Note – this is now Chapter 12 of the story Of Wind and Wings, a story inspired by these prompts of Sue’s.
Note 2 – this chapter is not based on one of Sue’s prompts. It is an “in between” chapter that was needed to fill in detail.
The giant, bushy eyebrow climbed up the man’s face, like an oversized caterpillar.
“Yes, there is a long history of the Barrows family living in the region. A very long history, indeed.” The twin caterpillars descended towards each other in the middle of the man’s face, as if racing towards his nose, but leaving their tails sticking up. “Not that there was ever very many of them, the Borrows, around here. No, no, there seems to only be one or two children in any given generation. Very thin line. Of course, theirs was a species that became extinct back in the 1880s or 1890s.”
Ed had decided to spend the day exploring the village instead of the moors. Besides the rain, he knew they would feel so empty without his companion. Actually, either companion, Lauren or her mother, would have been better than no companion at all. Not knowing where to turn, he ended up making a visit with Mr. Brown, the historian.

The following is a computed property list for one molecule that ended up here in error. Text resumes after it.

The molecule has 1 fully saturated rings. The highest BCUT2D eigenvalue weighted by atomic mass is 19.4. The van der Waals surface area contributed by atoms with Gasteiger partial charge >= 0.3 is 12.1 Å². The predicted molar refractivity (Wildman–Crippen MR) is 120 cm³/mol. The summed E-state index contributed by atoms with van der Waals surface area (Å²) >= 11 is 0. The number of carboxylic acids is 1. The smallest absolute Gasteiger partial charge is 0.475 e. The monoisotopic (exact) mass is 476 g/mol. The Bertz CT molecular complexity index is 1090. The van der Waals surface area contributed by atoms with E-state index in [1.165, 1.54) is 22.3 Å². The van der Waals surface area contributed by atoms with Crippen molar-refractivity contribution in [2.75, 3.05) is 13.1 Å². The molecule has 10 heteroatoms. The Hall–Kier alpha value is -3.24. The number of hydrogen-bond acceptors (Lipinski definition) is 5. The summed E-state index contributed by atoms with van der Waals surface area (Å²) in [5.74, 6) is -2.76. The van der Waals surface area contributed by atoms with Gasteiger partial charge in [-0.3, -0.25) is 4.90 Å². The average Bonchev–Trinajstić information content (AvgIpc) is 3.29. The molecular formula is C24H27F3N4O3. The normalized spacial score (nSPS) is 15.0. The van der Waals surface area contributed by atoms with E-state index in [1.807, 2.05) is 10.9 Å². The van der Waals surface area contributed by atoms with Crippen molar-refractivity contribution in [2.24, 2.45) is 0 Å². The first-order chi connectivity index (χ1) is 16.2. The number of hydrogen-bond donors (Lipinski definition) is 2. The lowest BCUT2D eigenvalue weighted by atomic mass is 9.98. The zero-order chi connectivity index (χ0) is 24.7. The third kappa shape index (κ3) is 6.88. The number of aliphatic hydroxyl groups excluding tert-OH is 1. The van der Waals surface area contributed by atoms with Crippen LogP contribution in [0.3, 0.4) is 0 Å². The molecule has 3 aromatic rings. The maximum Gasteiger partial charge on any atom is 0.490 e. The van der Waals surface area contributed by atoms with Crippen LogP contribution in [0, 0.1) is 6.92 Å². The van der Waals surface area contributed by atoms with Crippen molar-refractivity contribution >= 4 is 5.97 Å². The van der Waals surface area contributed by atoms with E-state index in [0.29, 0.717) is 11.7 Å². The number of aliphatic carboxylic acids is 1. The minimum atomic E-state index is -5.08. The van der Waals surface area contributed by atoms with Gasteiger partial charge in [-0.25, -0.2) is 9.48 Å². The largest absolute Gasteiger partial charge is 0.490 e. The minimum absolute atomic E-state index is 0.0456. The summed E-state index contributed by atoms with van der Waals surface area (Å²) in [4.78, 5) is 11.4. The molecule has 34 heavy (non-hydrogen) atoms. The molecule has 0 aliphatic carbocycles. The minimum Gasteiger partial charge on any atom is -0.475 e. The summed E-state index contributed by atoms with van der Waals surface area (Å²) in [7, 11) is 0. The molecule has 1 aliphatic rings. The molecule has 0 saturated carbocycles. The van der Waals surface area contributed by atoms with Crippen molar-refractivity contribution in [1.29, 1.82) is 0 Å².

“They didn’t become extinct, except maybe locally,” Ed said. “They emigrated and found their way over to America. Or I should say ‘we emigrated’, for they were my ancestors.”
In an explosive movement, Mr. Brown’s eyebrows jumped up almost to his hairline. “You don’t say! Interesting. All I can tell you is that they dropped off of the records around here.” Ed got the impression that ‘here’ was the only place that Mr. Brown cared one whit about. The Barrows were long gone from the area, so were of no interest to him, except as history.
“But you do know about my family, then? At least while we were still here?”
“Of course. They are part of the local history.”
Ed was actually more interested in that other family of the book. In particular, he wanted to find out more about the youngest member of the family, the daughter, Lauren. But he knew that was a direction this conversation could never go.
“When studying the local history and such, where do you get all of your information?”
The two fuzzy protrusions came together in a single brow. “Here and there, you know. The usual sources. Church records, town and county records. Libraries. Private collections, when the owners feel charitable. Even artifacts and architecture can help tie loose ends, though out here they could be behind the times, so never a perfect date. Mostly old records, though. You know. Where else does a historian gather data?”
Despite the day of intimate conversation, Ed didn’t have a way to get in touch with Lauren. He didn’t have a number, an email or anything else. He had waited for over an hour before driving into the village, but she didn’t return. As to Liza, Ed wasn’t too proud to admit that her mood scared him.
“Are there any books about this area?”